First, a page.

By Chandler Countryman / NORTHWEST PACIFIC OCEAN /
Chandler Countryman is a graduate student at the University of Georgia, studying the vertical transport of organic matter from the surface to the deep ocean.
The Multiple Opening/Closing Net and Environmental Sensing System, or MOCNESS, is used to look at zooplankton, sea creatures ranging in size from microscopic to several inches. We’re interested in learning what types are present in the water column, how many there are, and at what depth they are found. As you go down in the water column the community of planktonic animals change, and the depth at which each type of zooplankton is found can change throughout the day, depending on the species. This is referred to as “diel vertical migration” and allows animals to swim to shallower depths during the night to feed and then retreat to deeper depths during the day in order to avoid being eaten by visual predators.
The MOCNESS is a one-meter square frame with ten individual nets and each one can be opened at different desirable depths. The zooplankton team aboard the R/V Roger Revelle, led by Dr. Debbie Steinberg of the College of William & Mary, has sent the MOCNESS down to 1000 meters ten times so far during the EXPORTS cruise, five times during the day and five times during the night. The day/night pairs allow us to look at this diel vertical migration behavior.
In addition to our beloved epipelagic (surface) and mesopelagic (intermediate depth) zooplankton species, we have also caught several neat, deep-sea animals.
Common name: Spikehead dreamer, Scientific name: Bertella idiomorpha
This beautiful fish was caught in our net that stays open from 0-1000 meters, so the exact depth in which it was caught is unknown. In general, this species of anglerfish can be found anywhere between 805 meters and 3475 meters deep.
Most anglerfish are quite small and the maximum length recorded for this species is 10.2 cm (SL). It is dark-grey in color with a large head that has sharp teeth in its wide mouth. The most characteristic feature of this fish—and the reason for its name—is its lure (esca), which glows with the help of bioluminescent bacteria.
The lure attracts small animals like crustaceans and fish and is only found on females. The males are much smaller than the females and start out as free-swimmers until encountering a female, at which point they dig their teeth into the female, and inject enzymes that break down skin, fusing themselves into the female. Once the male is fused with the female, its bloodstream is actually connected to hers, and then the males loses all organs except for his testes.
This form of symbiosis is considered an adaptation to the low encounter rate experienced between individuals in the deep sea. The male gets nutrition from the female, and in return the female has available sperm for multiple spawning events.
The female that we caught was still alive when she was brought on deck and we were able to film her swimming for a bit and to see the glow of her lure by going into a dark room—which in this case was the bathroom.
Common name: Pacific viperfish, Scientific name: Chauliodus macouni
This gnarly-looking predatory fish is a vertical migrator that lives between 200 and 5000 meters deep during the day and swims up to less than 200 meters at night to feed. This species can reach a length of about 30 centimeters (1 foot) and is black/dark brown in color with photophores along its side, which are thought to be used as camouflage from predation below them in the water by making them blend in with the light from above. It is also possible that these photophores can attract prey or be used in mating.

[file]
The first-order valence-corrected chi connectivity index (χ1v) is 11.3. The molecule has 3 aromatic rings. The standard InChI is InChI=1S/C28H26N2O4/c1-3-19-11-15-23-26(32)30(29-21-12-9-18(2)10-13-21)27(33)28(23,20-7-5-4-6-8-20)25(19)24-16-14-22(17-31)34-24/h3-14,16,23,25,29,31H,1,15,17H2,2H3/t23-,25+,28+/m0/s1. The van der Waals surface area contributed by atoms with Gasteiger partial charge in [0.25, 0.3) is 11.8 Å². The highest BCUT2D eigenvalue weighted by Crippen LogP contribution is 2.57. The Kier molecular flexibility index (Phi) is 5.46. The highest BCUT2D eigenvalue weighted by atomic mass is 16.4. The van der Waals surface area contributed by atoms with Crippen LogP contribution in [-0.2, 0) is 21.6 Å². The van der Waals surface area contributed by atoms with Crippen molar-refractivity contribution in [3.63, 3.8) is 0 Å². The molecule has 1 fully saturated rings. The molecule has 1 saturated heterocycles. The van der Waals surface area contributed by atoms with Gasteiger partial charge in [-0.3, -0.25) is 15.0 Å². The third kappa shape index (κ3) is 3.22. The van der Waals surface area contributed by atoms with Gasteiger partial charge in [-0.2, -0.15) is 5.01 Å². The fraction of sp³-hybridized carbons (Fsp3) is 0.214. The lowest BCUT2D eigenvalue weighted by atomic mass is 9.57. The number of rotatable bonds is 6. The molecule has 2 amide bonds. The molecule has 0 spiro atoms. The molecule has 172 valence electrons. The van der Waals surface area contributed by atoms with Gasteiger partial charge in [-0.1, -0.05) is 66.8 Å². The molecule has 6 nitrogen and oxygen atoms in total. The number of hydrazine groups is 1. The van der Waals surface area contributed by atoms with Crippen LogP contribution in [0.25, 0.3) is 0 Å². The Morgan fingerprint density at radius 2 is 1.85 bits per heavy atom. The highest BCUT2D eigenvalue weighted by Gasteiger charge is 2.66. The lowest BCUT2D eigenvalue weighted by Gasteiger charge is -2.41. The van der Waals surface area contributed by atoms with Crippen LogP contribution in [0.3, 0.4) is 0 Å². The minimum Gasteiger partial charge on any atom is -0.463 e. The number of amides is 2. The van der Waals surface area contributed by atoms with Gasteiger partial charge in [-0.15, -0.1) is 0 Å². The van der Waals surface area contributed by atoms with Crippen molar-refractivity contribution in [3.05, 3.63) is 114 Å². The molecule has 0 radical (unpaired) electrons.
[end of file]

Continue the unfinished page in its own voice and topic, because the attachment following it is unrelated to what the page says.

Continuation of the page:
The most striking feature of the viperfish is its teeth, which are so large that they can’t fit inside its mouth and instead curve up towards the eye. Instead of being used for chewing, these teeth are used to impale its prey by swimming into it at fast speeds. The viperfish mostly eats crustaceans, arrow worms, and small fish. It has several adaptations to survive a low prey encounter rate in the deep ocean, including a hinged skull that allows it to swallow large prey, a large stomach that allows it to stock up on prey while it is abundant, and a low metabolic rate, which allows it to go several days without food.
Common name: Lanternfish, Scientific name: Family Myctophidae
Myctophids are very common in the world’s oceans and can make up to 65 percent of the fish biomass in the deep sea. Most lanternfish are smaller than 15 centimeters (5.9 inches) and are diel vertical migrators that live between 300 and 1500 meters during the day and swim up to between 10 and 100 meters during the night to avoid predators and also to follow their food source, which consists mostly of vertically migrating zooplankton. These fish also possess photophores along their body, which can be used for camouflage just like the ones found on the viperfish. However, the photophores in lanternfish differ greatly between species, which indicates that it may also be used for communication and mating.
The Helmet Jelly
Common name: Helmet jellyfish, Scientific name: Periphylla periphylla
This deep-sea jelly is a vertical migrator that can be found between 500 and 1000 meters and avoids too much light because its red-brown pigment becomes lethal with light exposure. The umbrella can be up to 35 centimeters (~14 inches) in height and 25 centimeters (~10 inches) in diameter and is completely clear, showing the red/orange stomach inside of it. It has 12 orange tentacles that can be more than 50 centimeters (~20 inches) long, which have stinging cells on them to attack their prey. This jellyfish can actually use bioluminescence to produce flashes of bright light in order to protect itself from predation by confusing its predators. A helmet jelly’s body is 90 percent water.
Other neat critters
We have caught many more creatures including deep-sea shrimp, other jellies, squid, ctenophores and many more!